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Posts Tagged ‘watercolor’

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Art: Liu Xiaodong
“Thank you 2020.4.9” (2020), watercolor on paper, at New York City’s Lisson Gallery.

People from around the world often perceive New Yorkers as brash, rude. But if you have spent any time in the city, you know there’s another side, a side that is helpful and kind, that will drop everything to give a stranger detailed directions to the Empire State Building or a place to buy the freshest lychee nuts.

During the height of the pandemic, artist Liu Xiaodong seems to have seen the generosity, humanity, and vulnerability of New Yorkers and to have captured it in his watercolors.

John Yau writes at Hyperallergic, “Charles Baudelaire said in his 1863 essay that the ‘painter of modern life’ is the ‘passionate observer’ who can be ‘away from home and yet […] feel at home anywhere.’

“Among contemporary artists, the Chinese observational painter Liu Xiaodong is the closest embodiment of Baudelaire’s ideal that I know. For years, he has been, in the words of Baudelaire, an ‘independent, intense, and impartial spirit’ who observes the ‘ebb and flow’ of the world around him. This has led him to set up a temporary studio near an orphanage in Greenland and one among Uyghur jade miners in China’s harsh northwest. …

“In 1978, when Liu was 15, his family sent him to live with his uncle, who had studied Western painting at the Jilin Academy of Fine Arts and had gone on to become the art editor of a magazine. His uncle taught him watercolor, and showed him the books he had about English watercolors, European oil painting, and the Peredvizhniki, a group of late 19th-century Russian realists who believed that Russia and its people possessed an inner beauty.

“The date of 1978 is significant: it is two years after the death of Mao Zedong, the end of the Cultural Revolution, and the Tangshan earthquake, which devastated the region where he and his family lived. Born in 1963, Liu belongs to a generation that has both witnessed and been directly affected by the convulsive social, political, and economic changes that China has undergone during Mao’s lifetime, and since his death. …

“His instinct to respond to what is directly in front of him with whatever medium he has on hand endows his views with an unrivaled propinquity. He is, to cite Baudelaire, at the very center of the world he is depicting, and unseen by it. …

“[A recent exhibition provided] a visual and written record of a specific area of Manhattan, determined by what he can walk to.

Liu made his watercolors during an extreme period in New York’s history, starting with the empty streets during the first months of the COVID-19 quarantine, and including the Black Lives Matter protests and demonstrations in response to the video-recorded murder of George Floyd.

“Even in this acute moment in our history, he is able to slow down his looking to find and celebrate the beauty of human determination, as well as recognize feelings of wariness and displacement. …

“The watercolor ‘Kitchen Paper cannot be flushed down the Toilet, right, 2020’ [is] a wonderful tonal view of a roll of paper towels resting on a toilet tank, a quick yet careful placing of pale yellows, blues, off whites, and grays. …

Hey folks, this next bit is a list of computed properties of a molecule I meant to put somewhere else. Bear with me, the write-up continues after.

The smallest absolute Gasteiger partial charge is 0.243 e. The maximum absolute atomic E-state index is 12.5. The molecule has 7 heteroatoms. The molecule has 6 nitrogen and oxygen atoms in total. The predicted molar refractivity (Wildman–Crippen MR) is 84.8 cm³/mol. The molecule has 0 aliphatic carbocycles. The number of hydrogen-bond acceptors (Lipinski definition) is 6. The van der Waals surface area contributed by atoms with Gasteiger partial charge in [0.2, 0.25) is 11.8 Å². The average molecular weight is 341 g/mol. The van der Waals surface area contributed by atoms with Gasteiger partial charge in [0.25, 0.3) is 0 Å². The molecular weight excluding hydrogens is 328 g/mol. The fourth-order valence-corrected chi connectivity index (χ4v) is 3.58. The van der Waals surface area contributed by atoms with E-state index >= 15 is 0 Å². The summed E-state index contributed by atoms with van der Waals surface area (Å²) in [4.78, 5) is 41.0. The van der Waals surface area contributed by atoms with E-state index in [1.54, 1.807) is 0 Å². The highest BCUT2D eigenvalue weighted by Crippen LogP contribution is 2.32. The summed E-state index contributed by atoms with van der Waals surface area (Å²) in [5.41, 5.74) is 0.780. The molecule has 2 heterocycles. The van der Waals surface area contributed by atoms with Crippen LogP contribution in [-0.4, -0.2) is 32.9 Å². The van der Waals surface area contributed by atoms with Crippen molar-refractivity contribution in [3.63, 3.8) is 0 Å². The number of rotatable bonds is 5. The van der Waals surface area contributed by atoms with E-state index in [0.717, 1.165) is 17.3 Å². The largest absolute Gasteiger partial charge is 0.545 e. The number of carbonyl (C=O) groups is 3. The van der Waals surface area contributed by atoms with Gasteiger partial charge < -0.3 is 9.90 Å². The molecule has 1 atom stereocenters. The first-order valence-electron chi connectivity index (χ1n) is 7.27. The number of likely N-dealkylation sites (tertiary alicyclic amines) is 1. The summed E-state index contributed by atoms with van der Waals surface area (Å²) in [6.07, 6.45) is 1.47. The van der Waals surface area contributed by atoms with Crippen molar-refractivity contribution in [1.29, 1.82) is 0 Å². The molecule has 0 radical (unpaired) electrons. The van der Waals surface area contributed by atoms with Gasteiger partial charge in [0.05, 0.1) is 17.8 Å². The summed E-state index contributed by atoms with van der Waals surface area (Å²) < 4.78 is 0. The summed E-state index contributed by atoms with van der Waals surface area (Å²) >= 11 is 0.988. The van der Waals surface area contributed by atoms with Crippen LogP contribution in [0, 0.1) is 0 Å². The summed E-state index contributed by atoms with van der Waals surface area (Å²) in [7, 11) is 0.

“[But] the range of subjects and views underscores a person who is remarkably open to the world, from a blooming tree, to children’s toys left at a park, to an evening view of the top of the Empire State Building, seen between two buildings, to a homeless man’s legs sticking out of a doorway. … You never get the feeling that he is looking for something; there is no hierarchy to what he chooses. …

“As Manhattan transitioned from the largely empty streets of the quarantine to demonstrations and large groups of police, Liu kept looking, kept going out, and kept making watercolors and taking photographs, to work on later.  His attention to detail, to the color and light, is masterful and precise. … The merging of mark and color, and his sensitivity to light and dark, feel effortless, though we know they are not. This is Liu’s genius; there are no signs of hesitation in his work.

“In Liu’s watercolors and painted-over photographs, the viewer encounters scenes in which hand, eye, and intelligence work in astonishing tandem. … We are the lucky beneficiaries of a vision at once candid and sophisticated, open and sincere, witty and compassionate — an unlikely combination in this dark, nerve-fraying, and isolating period in history.”

To see an array of Liu Xiaodong’s New York paintings, go to Hyperallergic, here. And fall in love with that city all over again.

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The artist I have in mind is four. Here are some watercolors he painted over a couple days at Christmas.

The Christmas tree is green along the left side, but this artist likes lots of color. He is careful to keep colors from running together and getting muddy.

He paints snowmen and people in twos.

The still life features a banana, apples, grapes, a pear and limes.

I love that over two days, his people evolved to have hair, arms and a discernible smile. I’m smiling, too..

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https://suzannesmomsblog.files.wordpress.com/2016/12/123016-snowmen.jpg